Figure 6
figure 6

Enriched immune related GO terms of target genes of induced differentially expressed miRNAs in comparison of non-infected lungs and tracheae. Notes: Fold enrichment is a ratio obtained by dividing user's percentage by the percentage of each category of the whole genome.

In the comparison of infected vs. non-infected lungs, 15 immune related GO terms in biological process were significantly enriched (P < 0.05) (Figure 3) from the targets of down-regulated miRNAs. Response to virus was the GO term with the highest fold enrichment (15 folds). Other functional terms including immune system response, lymphocytes, and lung development were also identified.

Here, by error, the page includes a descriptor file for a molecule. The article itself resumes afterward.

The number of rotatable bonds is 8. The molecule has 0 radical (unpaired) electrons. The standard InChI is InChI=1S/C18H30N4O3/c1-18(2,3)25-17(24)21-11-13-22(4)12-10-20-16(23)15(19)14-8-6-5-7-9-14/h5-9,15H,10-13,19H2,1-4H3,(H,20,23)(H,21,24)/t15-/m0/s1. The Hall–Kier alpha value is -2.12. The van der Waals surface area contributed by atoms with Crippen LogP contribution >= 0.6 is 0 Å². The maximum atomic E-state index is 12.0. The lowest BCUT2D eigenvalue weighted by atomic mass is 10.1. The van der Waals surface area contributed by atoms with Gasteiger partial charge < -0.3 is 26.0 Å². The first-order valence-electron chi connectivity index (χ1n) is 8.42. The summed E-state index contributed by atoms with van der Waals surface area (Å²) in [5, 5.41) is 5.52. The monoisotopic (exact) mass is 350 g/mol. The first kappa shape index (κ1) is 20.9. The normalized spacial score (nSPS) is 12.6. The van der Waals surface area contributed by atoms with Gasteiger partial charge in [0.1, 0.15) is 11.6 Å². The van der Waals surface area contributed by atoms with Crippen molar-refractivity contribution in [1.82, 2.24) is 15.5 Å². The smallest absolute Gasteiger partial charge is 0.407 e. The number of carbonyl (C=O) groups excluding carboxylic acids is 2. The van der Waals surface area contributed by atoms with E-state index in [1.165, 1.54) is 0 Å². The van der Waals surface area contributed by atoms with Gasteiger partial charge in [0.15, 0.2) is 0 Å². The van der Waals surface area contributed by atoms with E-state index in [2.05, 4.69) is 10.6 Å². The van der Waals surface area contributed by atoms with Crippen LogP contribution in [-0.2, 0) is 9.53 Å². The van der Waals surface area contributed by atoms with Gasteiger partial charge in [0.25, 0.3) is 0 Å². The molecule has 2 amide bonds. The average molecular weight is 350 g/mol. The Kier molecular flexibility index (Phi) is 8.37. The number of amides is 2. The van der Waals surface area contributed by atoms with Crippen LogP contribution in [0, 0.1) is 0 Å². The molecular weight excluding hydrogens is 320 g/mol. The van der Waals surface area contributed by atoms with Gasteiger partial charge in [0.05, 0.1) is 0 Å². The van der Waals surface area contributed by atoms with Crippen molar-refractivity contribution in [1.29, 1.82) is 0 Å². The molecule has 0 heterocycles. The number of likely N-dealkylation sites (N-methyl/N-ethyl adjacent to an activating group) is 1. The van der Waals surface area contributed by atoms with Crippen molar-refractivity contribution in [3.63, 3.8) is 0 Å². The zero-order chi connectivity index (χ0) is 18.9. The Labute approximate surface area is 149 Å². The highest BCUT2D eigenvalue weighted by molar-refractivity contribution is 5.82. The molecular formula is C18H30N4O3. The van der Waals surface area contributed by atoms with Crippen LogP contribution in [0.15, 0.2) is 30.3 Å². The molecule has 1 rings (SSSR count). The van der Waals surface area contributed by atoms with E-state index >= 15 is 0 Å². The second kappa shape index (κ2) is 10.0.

In the comparison of infected vs. non-infected tracheae, six immune-related GO terms in biological process were significantly enriched (P < 0.05) (Figure 4) from the targets of down-regulated miRNAs, in which interleukin-12 production and interleukin-12 biosynthetic process had the highest fold enrichment (9.8 folds). For the targets of up-regulated miRNAs between the infected vs. non-infected both in lung and trachea comparisons, only two immune related GO terms: immunoglobulin I set and immunoglobulin subtype 2 in INTERPRO category were significantly enriched.